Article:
There is far more social inequality within demographic groups than there is between them.

There is overwhelming evidence to support this claim. The ratio of mean household income in the top 5 percent to the mean household income in the bottom 20 percent within racial groups has grown from 4 to1 to 11 to 1 from 1970 to 2014. Gini ratios – a common measure of income inequality – have increased uniformly for all racial/ethnic groups and converged. From 1970 to 2014 gender and racial gaps in income have been closing. Gender gaps have closed in part because men’s real earnings have fallen, not because women’s earnings have risen.

We can’t educate our way out of the inequality

But this isn’t the only bad habit we’ve fallen for. We’ve also been sucked into the myth that extreme inequality is mostly about educational opportunities.

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Frustrated_man_at_a_deskby Michael White and Deborah Smeaton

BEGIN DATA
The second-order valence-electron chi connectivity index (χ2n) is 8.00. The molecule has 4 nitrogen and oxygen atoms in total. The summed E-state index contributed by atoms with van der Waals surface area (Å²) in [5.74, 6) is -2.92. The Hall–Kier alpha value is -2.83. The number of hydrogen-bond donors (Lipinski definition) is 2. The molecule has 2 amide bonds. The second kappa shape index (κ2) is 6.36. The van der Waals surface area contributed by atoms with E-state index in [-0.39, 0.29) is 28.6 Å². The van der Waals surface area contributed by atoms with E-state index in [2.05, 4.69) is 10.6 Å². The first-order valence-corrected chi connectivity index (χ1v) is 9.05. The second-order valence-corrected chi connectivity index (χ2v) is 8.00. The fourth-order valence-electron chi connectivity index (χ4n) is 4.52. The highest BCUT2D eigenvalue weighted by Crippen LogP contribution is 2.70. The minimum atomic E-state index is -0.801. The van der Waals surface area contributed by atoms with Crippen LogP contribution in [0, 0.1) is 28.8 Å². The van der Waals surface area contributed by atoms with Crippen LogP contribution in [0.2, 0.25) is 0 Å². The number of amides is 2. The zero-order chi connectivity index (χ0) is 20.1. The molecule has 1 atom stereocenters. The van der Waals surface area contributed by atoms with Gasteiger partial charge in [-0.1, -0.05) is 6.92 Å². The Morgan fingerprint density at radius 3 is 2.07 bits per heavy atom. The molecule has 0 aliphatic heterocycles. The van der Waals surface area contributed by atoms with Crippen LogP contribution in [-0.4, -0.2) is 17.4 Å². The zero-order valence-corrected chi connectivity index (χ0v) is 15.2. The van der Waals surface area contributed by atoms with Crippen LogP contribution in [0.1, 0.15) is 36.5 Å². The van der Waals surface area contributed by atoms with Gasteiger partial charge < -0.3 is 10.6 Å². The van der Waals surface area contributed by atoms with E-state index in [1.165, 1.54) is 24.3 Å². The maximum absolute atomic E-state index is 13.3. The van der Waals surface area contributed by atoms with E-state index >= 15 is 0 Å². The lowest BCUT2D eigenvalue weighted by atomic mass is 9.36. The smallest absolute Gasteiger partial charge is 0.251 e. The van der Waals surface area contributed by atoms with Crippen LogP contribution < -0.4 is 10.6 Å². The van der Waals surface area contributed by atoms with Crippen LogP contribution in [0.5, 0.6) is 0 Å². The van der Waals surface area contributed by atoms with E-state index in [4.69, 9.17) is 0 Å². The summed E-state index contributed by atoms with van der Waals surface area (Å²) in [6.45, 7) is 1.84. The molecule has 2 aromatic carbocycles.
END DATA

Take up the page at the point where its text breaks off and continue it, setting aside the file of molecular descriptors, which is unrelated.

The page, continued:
For at least 20 years the most valuable corporate asset has been in decline.   In survey after survey, experienced managers and professionals report lower job satisfaction and lower organizational commitment.

And this deterioration in job attitudes predicts more quits and reduced job performance.  This is the main message from recent British research comparing employees’ attitudes between 45-plus workers versus under-45s, from 1992 thru 2012.

Over that period British firms, like those in other Western economies, have had to change continuously to survive intense competition.  Not surprising, then, if older, experienced employees feel the heat.

Expecting a late-career payback for their loyal service, instead they have repeatedly faced demands for still greater efforts.

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by Eunmi Mun

Faced with a very low fertility rate and a rapidly aging population, Japan is on the brink of a population crisis.